CURLY HAT AND STRIPY STOCKINGS TIME
Play critic-cliché bingo once they’re out! One point each for “Elf ’n Safety”, “National Elf” , kids with phones outside taking Elfies , pixie-lated publicity, gnome runs, and anyone saying “this’ll sleigh them”. The one about feeling good “from head to mistle-toe” is actually in the lyrics, so that doesn’t count.
But who am I to, er, rain-deer on its parade? The story is from the much-loved film with Will Ferrell, about an infant who stowed away in Santa’s sleigh as an orphan and is raised by elves before setting out to find his neglectful human father. It is determinedly good-hearted. The press night was an Alzheimer’s Society gala, the producers donating all the free press ticket prices to the charity. Ben Forster bounces enthusiastically around in an embarrassing green elf-suit with no sign of discomfort, and Kimberley Walsh of Girls Aloud deploys – in the one decent solo she is allowed – a dry wit and really beautiful, strong musical-theatre voice . For the benefit of Dads, she is first spotted in an elfin skating-skirt high up a stepladder in Macy’s (New York has long since stolen Christmas from old Chas Dickens’ London). And she accepts without snarling the possibly suggestive line from Buddy the Elf “I’d like to stick you on the top of my tree”. Hmmm.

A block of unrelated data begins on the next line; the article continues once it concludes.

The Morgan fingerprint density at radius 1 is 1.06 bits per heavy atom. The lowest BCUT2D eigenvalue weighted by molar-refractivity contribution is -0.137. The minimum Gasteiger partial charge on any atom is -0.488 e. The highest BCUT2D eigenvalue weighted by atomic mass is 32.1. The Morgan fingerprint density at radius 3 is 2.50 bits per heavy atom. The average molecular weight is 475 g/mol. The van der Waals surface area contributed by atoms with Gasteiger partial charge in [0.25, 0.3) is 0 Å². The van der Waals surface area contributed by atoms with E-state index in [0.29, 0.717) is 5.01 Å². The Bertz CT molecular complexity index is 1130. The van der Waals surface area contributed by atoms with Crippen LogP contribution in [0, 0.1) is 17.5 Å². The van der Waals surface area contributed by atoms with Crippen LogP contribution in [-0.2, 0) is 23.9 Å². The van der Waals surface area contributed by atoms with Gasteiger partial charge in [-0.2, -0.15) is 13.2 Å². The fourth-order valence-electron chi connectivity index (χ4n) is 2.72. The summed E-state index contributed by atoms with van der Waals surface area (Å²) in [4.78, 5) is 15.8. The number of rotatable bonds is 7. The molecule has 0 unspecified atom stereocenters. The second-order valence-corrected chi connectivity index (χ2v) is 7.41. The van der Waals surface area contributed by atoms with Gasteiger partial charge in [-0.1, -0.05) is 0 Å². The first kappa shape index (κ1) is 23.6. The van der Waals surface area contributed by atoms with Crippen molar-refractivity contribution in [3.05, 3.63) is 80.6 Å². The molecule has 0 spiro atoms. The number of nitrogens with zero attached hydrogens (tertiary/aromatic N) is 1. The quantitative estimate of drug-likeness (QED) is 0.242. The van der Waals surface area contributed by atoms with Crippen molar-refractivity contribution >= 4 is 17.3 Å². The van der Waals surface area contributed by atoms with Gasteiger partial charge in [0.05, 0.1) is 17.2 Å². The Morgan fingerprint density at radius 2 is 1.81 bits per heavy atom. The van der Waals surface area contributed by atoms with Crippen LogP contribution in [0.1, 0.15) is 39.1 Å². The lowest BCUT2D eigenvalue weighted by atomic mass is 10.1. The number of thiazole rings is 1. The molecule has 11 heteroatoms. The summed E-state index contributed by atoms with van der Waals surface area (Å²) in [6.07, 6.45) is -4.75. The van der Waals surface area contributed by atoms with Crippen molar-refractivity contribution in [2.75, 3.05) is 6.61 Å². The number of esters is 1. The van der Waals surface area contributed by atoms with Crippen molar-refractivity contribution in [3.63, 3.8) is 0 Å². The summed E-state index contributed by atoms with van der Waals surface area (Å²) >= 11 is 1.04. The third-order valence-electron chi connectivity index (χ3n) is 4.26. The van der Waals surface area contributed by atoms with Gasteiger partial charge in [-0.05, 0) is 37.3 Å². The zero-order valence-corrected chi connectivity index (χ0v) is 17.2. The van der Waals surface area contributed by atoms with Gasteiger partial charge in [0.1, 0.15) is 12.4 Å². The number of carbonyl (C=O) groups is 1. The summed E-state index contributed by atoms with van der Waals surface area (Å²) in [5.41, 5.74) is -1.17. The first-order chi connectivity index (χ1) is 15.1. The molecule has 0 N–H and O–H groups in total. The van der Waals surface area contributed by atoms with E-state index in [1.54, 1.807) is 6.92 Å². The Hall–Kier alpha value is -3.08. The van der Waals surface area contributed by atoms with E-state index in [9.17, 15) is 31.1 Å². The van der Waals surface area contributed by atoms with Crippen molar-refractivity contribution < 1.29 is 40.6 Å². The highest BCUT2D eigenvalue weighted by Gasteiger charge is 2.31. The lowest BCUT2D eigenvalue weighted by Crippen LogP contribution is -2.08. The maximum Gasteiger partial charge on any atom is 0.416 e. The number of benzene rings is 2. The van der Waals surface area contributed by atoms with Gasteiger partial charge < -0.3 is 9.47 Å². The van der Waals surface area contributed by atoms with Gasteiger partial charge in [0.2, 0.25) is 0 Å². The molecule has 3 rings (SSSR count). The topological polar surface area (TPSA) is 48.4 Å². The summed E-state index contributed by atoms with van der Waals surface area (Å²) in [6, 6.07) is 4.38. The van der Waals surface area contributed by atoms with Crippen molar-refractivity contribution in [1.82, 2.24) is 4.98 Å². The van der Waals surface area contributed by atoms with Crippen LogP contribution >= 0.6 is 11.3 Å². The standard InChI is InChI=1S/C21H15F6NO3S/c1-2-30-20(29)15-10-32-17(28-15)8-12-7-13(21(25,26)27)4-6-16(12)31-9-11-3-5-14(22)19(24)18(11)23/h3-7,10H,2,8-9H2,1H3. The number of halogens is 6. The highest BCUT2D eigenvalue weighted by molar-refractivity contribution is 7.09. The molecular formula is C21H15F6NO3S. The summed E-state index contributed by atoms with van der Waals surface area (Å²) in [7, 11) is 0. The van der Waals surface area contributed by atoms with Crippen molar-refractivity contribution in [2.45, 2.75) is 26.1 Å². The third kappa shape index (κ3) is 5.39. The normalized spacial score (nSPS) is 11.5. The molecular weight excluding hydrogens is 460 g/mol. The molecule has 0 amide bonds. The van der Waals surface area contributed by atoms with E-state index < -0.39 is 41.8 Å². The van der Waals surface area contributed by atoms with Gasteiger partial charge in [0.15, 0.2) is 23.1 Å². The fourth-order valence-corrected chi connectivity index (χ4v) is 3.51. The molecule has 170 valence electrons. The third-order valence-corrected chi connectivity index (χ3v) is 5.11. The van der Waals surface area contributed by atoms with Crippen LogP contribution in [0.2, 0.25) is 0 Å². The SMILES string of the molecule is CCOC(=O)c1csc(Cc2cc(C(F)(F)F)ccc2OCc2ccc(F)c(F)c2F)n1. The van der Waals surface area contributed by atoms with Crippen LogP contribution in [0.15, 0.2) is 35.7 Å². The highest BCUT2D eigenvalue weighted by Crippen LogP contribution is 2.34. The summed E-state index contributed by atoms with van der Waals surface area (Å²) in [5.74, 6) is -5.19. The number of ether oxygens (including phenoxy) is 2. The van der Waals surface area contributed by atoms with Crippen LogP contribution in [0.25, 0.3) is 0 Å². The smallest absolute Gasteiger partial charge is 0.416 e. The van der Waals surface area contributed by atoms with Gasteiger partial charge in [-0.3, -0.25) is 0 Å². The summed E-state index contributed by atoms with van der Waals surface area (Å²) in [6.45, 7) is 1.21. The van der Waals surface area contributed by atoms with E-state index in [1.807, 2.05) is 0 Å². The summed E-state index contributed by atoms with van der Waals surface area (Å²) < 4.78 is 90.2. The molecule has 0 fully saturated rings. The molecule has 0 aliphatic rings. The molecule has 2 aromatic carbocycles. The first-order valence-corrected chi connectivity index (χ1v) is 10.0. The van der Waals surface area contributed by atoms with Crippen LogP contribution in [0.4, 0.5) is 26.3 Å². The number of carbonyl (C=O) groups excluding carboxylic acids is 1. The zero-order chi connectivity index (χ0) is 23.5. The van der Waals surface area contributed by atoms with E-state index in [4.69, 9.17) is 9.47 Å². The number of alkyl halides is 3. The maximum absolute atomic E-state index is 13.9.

If I was a starry-eyed seven-year-old, or if its ferocious Christmassiness wasn’t launched on Bonfire night to an almost totally adult audience, I might record more pleasure. The score and songs by Matthew Skier and Chad Beguelin are OK – Ms Walsh’s “Never fall in love with an Elf” being the best, and the reiterated “Christmas Song” the catchiest . The ensemble tap-breaks are professional, and there are two or three genuinely witty moments. The best involves the panic to pitch a children’s book and save the Dad’s publishing job; by happy serendipity the show opened the day after the cringiest Apprentice show yet when the teams had to devise a toddlers’ book in four hours and sell the ghastly result. Even they didn’t suggest “a family of asparagus children”.
But over and over again the word in my mind was “workmanlike”. It isn’t special, spectacular or magical enough to justify the record seat prices (from the high fifties (bargains 48.50 on one site) to £ 160-plus, with no halves) . This production, by Bord Gais Dublin and the Theatre Royal Plymouth, is not a slick Broadway stunner. The story, with its moral of goodwill, family, and a Scroogeian grump learning “It’s never too late to grow” is simple even by child standards: children’s theatre these days is nuanced, strong-flavoured, thrillingly demanding. Yet it isn’t full-on panto either.
And to be honest, for most of its length – when Buddy the Elf is being no help in either Macy’s or his Dad’s office, playing with the shredder and throwing “snow” around like the intern from Hell – his “ lovable” naivete gives a worrying impression of bordering on serious mental retardation. He’s supposed to be thirty years old, and is expert with an iPad. Was there no wifi at the North Pole? One should not, perhaps, find oneself siding so exasperatedly with the nicely sour Joe McGann as the unwilling father…
rating Two. You can add a third if you’re under ten and get a bargain ticket.